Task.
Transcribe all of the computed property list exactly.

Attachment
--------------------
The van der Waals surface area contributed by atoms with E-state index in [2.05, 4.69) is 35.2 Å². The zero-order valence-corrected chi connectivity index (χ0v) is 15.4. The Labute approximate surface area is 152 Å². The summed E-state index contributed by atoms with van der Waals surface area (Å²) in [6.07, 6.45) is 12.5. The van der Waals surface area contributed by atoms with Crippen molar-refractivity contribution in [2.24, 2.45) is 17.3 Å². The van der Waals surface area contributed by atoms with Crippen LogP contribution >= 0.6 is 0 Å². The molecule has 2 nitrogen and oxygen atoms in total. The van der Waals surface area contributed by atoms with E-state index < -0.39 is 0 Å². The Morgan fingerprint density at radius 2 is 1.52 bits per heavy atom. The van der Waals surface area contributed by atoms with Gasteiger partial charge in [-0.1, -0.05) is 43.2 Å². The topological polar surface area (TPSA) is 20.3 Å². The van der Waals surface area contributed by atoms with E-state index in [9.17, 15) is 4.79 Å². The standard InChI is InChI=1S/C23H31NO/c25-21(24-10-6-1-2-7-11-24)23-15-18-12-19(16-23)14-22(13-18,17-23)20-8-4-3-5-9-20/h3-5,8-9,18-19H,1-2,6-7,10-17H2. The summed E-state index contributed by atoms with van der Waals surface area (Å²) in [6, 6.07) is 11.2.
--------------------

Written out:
The van der Waals surface area contributed by atoms with E-state index in [2.05, 4.69) is 35.2 Å². The zero-order valence-corrected chi connectivity index (χ0v) is 15.4. The Labute approximate surface area is 152 Å². The summed E-state index contributed by atoms with van der Waals surface area (Å²) in [6.07, 6.45) is 12.5. The van der Waals surface area contributed by atoms with Crippen molar-refractivity contribution in [2.24, 2.45) is 17.3 Å². The van der Waals surface area contributed by atoms with Crippen LogP contribution >= 0.6 is 0 Å². The molecule has 2 nitrogen and oxygen atoms in total. The van der Waals surface area contributed by atoms with E-state index < -0.39 is 0 Å². The Morgan fingerprint density at radius 2 is 1.52 bits per heavy atom. The van der Waals surface area contributed by atoms with Gasteiger partial charge in [-0.1, -0.05) is 43.2 Å². The topological polar surface area (TPSA) is 20.3 Å². The van der Waals surface area contributed by atoms with E-state index in [9.17, 15) is 4.79 Å². The standard InChI is InChI=1S/C23H31NO/c25-21(24-10-6-1-2-7-11-24)23-15-18-12-19(16-23)14-22(13-18,17-23)20-8-4-3-5-9-20/h3-5,8-9,18-19H,1-2,6-7,10-17H2. The summed E-state index contributed by atoms with van der Waals surface area (Å²) in [6, 6.07) is 11.2.